Barristers are one of the two streams of the legal profession. The other stream is solicitors.
The traditional work of barristers is advocacy - they present cases in court, where their ability to speak and to think quickly "on their feet" as the evidence unfolds is what they are skilled in. Barrister will be "briefed" (instructed) by a solicitor - it is the solicitor who first contacts the client and has initial conduct of the case. However, the barrister is to a fair extent independent of the solicitor and can take an independent judgment as to how to conduct the case. Barristers are occasionally advocates in magistrates’ courts, but they mainly work in the District Court and Family Court (it is possible to have a solicitor advocate), the High Court or in appeal courts.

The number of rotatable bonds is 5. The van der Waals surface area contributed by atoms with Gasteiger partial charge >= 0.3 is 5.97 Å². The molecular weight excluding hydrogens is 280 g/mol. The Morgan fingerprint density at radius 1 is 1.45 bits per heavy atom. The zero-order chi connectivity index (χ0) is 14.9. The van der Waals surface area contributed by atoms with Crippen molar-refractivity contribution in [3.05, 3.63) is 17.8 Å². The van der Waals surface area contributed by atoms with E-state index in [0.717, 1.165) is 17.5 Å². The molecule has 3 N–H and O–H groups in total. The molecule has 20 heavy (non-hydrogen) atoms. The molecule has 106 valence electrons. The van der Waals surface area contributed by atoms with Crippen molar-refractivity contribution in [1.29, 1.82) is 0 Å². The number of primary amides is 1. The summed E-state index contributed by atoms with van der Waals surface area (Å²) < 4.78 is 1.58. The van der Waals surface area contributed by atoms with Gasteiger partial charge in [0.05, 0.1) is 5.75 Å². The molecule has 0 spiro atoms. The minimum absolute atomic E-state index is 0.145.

Related to this advocacy work, barristers also deal with advice on litigation and the drafting of documents ("pleadings") related to litigation.
Most solicitors are graduates with a law degree. They must also undertake professional training both by a one year studying either at the University of Hong Kong or the CityU for the Postgraduate Certificate in Laws. They then go through a pupillage with a qualified barrister. More senior barristers can apply to become a Senior Counsel ("take silk").
Barristers are all sole practititoners, but they often share premises ("chambers") and administrative staff. The barristers’ profession is regulated by the Hong Kong Bar Association which deals with matters such as training, qualifications and complaints.